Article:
This classic history of crime tells how the Chicago underworld earned - and kept - its notorious reputation, from the time it was settled to the Prohibition days of the 1920s. Recounting the lives of such infamous early inhabitants as the original Mickey Finn and the mass murderer H. H. Holmes, it climaxes with the city's golden age of crime and a dramatic account of the careers of the biggest of the Big Shots - Big Jim Colosimo, Terrible Johnny Torrio, and the elusive Al Capone, revealing life as it was lived in the criminal districts and the infamous red light district where the brothels boasted opulence unheard of before or since. Rounded off with fascinating photographs and illustrations, this is one of the most detailed, reliable and readable accounts of the nether side of Chicago's first century.
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(198mm x 131mm x 32mm)
Arrow Books Ltd
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UK Kirkus Review »
The Capital of Crime was ruled for decades by hoodlums who set their own 'laws', and heaven help anyone who strayed beyond them. Of course, many did - which was why gang warfare broke out for territorial and black-market rights. This history of Chicago and its villains, first published in 1940, follows the recent success of The Gangs Of New York, by the same author, which was turned into an award-winning film starring Daniel Day Lewis and Leonardo DiCaprio. Both books make essential reading for anyone with an interest in criminal history. Asbury tells the story of Chicago's development from its origins in putrid swampland to its dubious heyday in the era of Prohibition when glittering opulence surrounded its illicit clubs and brothels. Environment and personalities became indivisible, one seeming to feed off the other, until Chicago and gangsterism turned into words almost interchangeable. Some of the hoods portrayed here ran empires far more powerful than the Federal state. The original Mickey Finn, mass murderer H H Holmes and Big Jim Colosimo all worked their devilry through a combination of brainpower and ruthlessness. Asbury does not disguise his admiration for the formidable minds of these men, while he has contempt for Al Capone who was more of a thug in the way of the Kray twins than the bigshot he thought himself to be. There is irony in the very name Chicago - a corruption of the native name Chickagou, which meant 'stinking swamp'. The villains who ruled this city for so long caused a bigger stink than anyone could have imagined. Asbury describes the whole sordid business in riveting, shocking and bloody detail. (Kirkus UK)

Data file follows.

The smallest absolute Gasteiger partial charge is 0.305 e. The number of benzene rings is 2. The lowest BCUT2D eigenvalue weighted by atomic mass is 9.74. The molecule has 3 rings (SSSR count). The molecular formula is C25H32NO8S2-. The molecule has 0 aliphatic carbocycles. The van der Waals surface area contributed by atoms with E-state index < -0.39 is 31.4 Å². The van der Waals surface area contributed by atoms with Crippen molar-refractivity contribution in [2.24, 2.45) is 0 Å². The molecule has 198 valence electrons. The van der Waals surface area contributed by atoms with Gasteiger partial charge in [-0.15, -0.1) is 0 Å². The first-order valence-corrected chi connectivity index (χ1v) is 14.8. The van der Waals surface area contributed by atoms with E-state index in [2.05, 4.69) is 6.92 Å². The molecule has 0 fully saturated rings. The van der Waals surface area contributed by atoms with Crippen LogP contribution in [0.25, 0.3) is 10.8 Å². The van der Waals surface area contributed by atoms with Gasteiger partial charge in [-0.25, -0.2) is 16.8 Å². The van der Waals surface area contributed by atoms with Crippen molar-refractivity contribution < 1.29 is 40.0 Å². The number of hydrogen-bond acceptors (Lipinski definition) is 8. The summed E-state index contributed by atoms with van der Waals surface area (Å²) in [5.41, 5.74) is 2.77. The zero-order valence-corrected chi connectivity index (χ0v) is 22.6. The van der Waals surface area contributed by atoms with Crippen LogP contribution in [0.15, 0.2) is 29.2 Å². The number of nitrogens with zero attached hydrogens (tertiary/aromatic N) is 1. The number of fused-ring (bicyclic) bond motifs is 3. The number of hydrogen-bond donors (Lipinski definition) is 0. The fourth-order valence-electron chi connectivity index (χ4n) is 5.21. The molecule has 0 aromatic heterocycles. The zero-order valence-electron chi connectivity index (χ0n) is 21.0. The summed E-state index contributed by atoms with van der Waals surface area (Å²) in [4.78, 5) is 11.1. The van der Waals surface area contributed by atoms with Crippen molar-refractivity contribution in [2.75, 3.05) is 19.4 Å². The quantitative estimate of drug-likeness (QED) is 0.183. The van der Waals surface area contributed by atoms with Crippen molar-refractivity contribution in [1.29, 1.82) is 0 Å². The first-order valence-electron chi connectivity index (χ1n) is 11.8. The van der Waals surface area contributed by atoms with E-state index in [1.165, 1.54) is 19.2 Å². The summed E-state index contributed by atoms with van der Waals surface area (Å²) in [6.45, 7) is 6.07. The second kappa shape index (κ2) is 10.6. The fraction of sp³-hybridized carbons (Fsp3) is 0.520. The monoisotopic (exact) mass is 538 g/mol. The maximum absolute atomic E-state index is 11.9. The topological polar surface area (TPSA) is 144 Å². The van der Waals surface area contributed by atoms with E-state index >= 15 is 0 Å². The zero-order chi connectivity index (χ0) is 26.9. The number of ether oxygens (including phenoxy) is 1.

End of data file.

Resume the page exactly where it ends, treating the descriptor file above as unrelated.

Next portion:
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Author Biography - Herbert Asbury
Herbert Asbury was born into a strictly Methodist family in Missouri in 1889. His pious background and his subsequent rejection of Methodism greatly influenced both his philosophy of life and his career as reporter and author. Indeed, many of his books deal with the darker, seamier side of American life. He died in 1963 of chronic lung problems, the legacy of a gas-attack in France during the first World War.